We've moved on from the "hook-up era": Dating Trends During the Pandemic

We've moved on from the "hook-up era": Dating Trends During the Pandemic

We've moved on from the "hook-up era": Dating Trends During the Pandemic_ ichhori.com


Some of the changes recorded by dating apps include appreciation for more safety features for everyone, but especially the queer community, a focus on connection, and video calls prior to meets.


If, like me, you've been using dating apps for a while, you'd agree that there used to be some dating rules. In the traditionalist world of dating, some courtesies were observed—taking it slow, engaging in engaging conversations, checking in on each other, and so on. Though these courtesies remained unregistered on some apps, such as Grindr, if not all, in 2020, when the pandemic broke out, experiencing intimacy and forging relationships on dating apps changed, as did everything else.


While The Guardian claims that the "unspoken rules of dating have gone out the window," Tinder claims that Generation Z was already "redefining the rules of dating prior to the pandemic."


What were the ‘standards' prior to the pandemic? And what caused them to change? Can these changes be reversed? Are some old-fashioned dating concepts making a comeback?


Dating trends: Tinder’s global findings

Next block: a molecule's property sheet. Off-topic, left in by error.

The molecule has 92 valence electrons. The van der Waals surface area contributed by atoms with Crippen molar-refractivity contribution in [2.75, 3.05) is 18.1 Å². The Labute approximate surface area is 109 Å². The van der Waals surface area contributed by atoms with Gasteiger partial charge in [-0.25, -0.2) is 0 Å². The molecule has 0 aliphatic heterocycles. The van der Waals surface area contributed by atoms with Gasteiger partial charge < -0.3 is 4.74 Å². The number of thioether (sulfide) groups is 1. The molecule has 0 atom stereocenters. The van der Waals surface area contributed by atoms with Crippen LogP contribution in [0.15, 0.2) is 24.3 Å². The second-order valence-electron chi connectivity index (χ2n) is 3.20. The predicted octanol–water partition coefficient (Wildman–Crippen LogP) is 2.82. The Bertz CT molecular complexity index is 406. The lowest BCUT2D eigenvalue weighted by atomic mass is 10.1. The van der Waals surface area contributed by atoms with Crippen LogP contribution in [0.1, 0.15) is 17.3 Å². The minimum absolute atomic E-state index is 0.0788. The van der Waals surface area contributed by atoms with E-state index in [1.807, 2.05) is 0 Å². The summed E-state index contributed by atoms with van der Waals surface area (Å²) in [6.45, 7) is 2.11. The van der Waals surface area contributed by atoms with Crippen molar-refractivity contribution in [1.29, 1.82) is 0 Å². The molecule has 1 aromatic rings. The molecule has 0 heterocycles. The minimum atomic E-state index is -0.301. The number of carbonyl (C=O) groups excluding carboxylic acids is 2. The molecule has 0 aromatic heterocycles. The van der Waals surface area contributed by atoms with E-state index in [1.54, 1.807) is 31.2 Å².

According to Taru Kapoor, General Manager, India, Tinder and Match Group, Gen Z, the app's majority users, have "set their own pace and [they] make their own rules about love, dating, life, and everything in between," rather than allowing the pandemic to redefine "dating, flirting, and social discovery."


This claim is supported by Tinder's 2020 report. It reveals that the word "boundaries" appeared more frequently (up 19 percent) in Tinder bios, as well as a "2X increase in mentions of 'long walks.'" Most first dates involved "activities rather than icebreakers," and half of Gen Z members video chatted with their matches before meeting during the pandemic. This is unlikely to change, according to Kapoor, because those who "tried digital dates saw it as a low-pressure way to get a sense of someone, and 40% of Gen Z Tinder members say they plan to continue using video chat."



Meanwhile, in response to the pandemic, Tinder made its Passport feature, which allows anyone from anywhere in the world to match, free in April 2020, assisting the organisation in registering 1.4 billion matches in a single day, breaking their previous record of 55 million. It also added "Passions, Prompts, and Vibes" and "Swipe Night" experiences, allowing you to match with others based on the choices you make.


People know what they want

In general, people have always known what they want. It's a matter of providing them with the app that allows them to be, says entrepreneur Sunali Aggarwal, who built and launched As You Are (AYA) in the midst of the pandemic, specifically for India's queer population.


Though it was not strategically planned to be launched during the pandemic, Aggarwal anticipated a growing need for people to have a "network of people or friends with whom you can be yourself, online." She goes on to say that as the world became more closed down and people were forced to be with each other—some reluctantly, others forcefully—this gained acceptance, costing them their personal space. According to Aggrawal, this changed the dynamics of relationships, and people who didn't already have meaningful connections felt compelled to "have a long-term relationship now." This is, interestingly, one of the findings of Match.com's annual survey "Singles in America."